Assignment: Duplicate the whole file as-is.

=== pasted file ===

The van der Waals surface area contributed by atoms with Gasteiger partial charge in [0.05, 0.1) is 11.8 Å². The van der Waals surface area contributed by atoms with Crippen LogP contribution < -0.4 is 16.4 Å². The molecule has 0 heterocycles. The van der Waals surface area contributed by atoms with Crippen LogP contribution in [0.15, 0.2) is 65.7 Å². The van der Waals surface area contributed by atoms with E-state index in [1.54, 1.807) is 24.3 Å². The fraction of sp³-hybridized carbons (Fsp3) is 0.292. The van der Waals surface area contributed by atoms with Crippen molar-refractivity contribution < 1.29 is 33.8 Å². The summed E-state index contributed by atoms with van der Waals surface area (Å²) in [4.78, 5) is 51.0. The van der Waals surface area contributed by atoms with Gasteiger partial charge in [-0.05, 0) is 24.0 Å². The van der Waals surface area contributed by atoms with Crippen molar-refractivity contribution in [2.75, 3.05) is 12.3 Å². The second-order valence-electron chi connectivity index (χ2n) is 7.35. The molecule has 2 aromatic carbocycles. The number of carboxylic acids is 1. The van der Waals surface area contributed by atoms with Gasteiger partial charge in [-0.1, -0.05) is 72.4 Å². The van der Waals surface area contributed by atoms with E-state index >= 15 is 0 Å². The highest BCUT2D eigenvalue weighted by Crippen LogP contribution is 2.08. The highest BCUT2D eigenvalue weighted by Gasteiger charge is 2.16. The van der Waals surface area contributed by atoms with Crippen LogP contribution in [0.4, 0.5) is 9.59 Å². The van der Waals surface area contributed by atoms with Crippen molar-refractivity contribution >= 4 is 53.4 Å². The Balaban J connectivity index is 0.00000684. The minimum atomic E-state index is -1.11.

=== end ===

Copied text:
The van der Waals surface area contributed by atoms with Gasteiger partial charge in [0.05, 0.1) is 11.8 Å². The van der Waals surface area contributed by atoms with Crippen LogP contribution < -0.4 is 16.4 Å². The molecule has 0 heterocycles. The van der Waals surface area contributed by atoms with Crippen LogP contribution in [0.15, 0.2) is 65.7 Å². The van der Waals surface area contributed by atoms with E-state index in [1.54, 1.807) is 24.3 Å². The fraction of sp³-hybridized carbons (Fsp3) is 0.292. The van der Waals surface area contributed by atoms with Crippen molar-refractivity contribution < 1.29 is 33.8 Å². The summed E-state index contributed by atoms with van der Waals surface area (Å²) in [4.78, 5) is 51.0. The van der Waals surface area contributed by atoms with Gasteiger partial charge in [-0.05, 0) is 24.0 Å². The van der Waals surface area contributed by atoms with Crippen molar-refractivity contribution in [2.75, 3.05) is 12.3 Å². The second-order valence-electron chi connectivity index (χ2n) is 7.35. The molecule has 2 aromatic carbocycles. The number of carboxylic acids is 1. The van der Waals surface area contributed by atoms with Gasteiger partial charge in [-0.1, -0.05) is 72.4 Å². The van der Waals surface area contributed by atoms with E-state index >= 15 is 0 Å². The highest BCUT2D eigenvalue weighted by Crippen LogP contribution is 2.08. The highest BCUT2D eigenvalue weighted by Gasteiger charge is 2.16. The van der Waals surface area contributed by atoms with Crippen LogP contribution in [0.4, 0.5) is 9.59 Å². The van der Waals surface area contributed by atoms with Crippen molar-refractivity contribution >= 4 is 53.4 Å². The Balaban J connectivity index is 0.00000684. The minimum atomic E-state index is -1.11.